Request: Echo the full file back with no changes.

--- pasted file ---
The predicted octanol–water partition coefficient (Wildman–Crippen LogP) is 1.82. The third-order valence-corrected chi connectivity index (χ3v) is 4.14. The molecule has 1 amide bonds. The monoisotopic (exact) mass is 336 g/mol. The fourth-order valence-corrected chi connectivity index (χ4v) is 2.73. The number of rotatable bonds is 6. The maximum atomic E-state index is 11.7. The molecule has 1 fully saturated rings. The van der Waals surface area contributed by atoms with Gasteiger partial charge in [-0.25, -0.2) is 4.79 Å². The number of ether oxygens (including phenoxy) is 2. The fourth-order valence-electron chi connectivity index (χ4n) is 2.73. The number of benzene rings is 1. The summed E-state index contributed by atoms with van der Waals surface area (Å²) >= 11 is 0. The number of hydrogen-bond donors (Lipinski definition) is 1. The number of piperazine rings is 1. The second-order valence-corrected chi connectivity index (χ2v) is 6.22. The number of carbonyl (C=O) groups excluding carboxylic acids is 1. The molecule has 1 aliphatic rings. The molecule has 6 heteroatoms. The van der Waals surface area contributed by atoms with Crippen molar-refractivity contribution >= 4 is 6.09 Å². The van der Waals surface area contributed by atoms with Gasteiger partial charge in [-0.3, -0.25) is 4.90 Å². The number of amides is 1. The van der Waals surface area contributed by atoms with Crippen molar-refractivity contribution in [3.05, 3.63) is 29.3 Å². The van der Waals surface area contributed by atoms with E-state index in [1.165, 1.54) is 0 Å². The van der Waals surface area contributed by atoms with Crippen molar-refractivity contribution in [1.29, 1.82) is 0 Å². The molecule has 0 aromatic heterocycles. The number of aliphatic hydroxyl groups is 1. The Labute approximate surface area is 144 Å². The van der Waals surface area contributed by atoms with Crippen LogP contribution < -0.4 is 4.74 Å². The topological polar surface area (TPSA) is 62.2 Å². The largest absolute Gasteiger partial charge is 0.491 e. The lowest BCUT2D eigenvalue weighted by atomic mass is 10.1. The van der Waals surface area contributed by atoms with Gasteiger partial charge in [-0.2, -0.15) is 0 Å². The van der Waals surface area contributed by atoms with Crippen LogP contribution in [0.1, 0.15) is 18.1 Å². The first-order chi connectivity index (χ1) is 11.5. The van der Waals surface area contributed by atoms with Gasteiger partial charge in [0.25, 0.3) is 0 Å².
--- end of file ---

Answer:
The predicted octanol–water partition coefficient (Wildman–Crippen LogP) is 1.82. The third-order valence-corrected chi connectivity index (χ3v) is 4.14. The molecule has 1 amide bonds. The monoisotopic (exact) mass is 336 g/mol. The fourth-order valence-corrected chi connectivity index (χ4v) is 2.73. The number of rotatable bonds is 6. The maximum atomic E-state index is 11.7. The molecule has 1 fully saturated rings. The van der Waals surface area contributed by atoms with Gasteiger partial charge in [-0.25, -0.2) is 4.79 Å². The number of ether oxygens (including phenoxy) is 2. The fourth-order valence-electron chi connectivity index (χ4n) is 2.73. The number of benzene rings is 1. The summed E-state index contributed by atoms with van der Waals surface area (Å²) >= 11 is 0. The number of hydrogen-bond donors (Lipinski definition) is 1. The number of piperazine rings is 1. The second-order valence-corrected chi connectivity index (χ2v) is 6.22. The number of carbonyl (C=O) groups excluding carboxylic acids is 1. The molecule has 1 aliphatic rings. The molecule has 6 heteroatoms. The van der Waals surface area contributed by atoms with Crippen molar-refractivity contribution >= 4 is 6.09 Å². The van der Waals surface area contributed by atoms with Gasteiger partial charge in [-0.3, -0.25) is 4.90 Å². The number of amides is 1. The van der Waals surface area contributed by atoms with Crippen molar-refractivity contribution in [3.05, 3.63) is 29.3 Å². The van der Waals surface area contributed by atoms with E-state index in [1.165, 1.54) is 0 Å². The van der Waals surface area contributed by atoms with Crippen molar-refractivity contribution in [1.29, 1.82) is 0 Å². The molecule has 0 aromatic heterocycles. The number of aliphatic hydroxyl groups is 1. The Labute approximate surface area is 144 Å². The van der Waals surface area contributed by atoms with Crippen LogP contribution < -0.4 is 4.74 Å². The topological polar surface area (TPSA) is 62.2 Å². The largest absolute Gasteiger partial charge is 0.491 e. The lowest BCUT2D eigenvalue weighted by atomic mass is 10.1. The van der Waals surface area contributed by atoms with Gasteiger partial charge in [-0.2, -0.15) is 0 Å². The van der Waals surface area contributed by atoms with Crippen LogP contribution in [0.1, 0.15) is 18.1 Å². The first-order chi connectivity index (χ1) is 11.5. The van der Waals surface area contributed by atoms with Gasteiger partial charge in [0.25, 0.3) is 0 Å².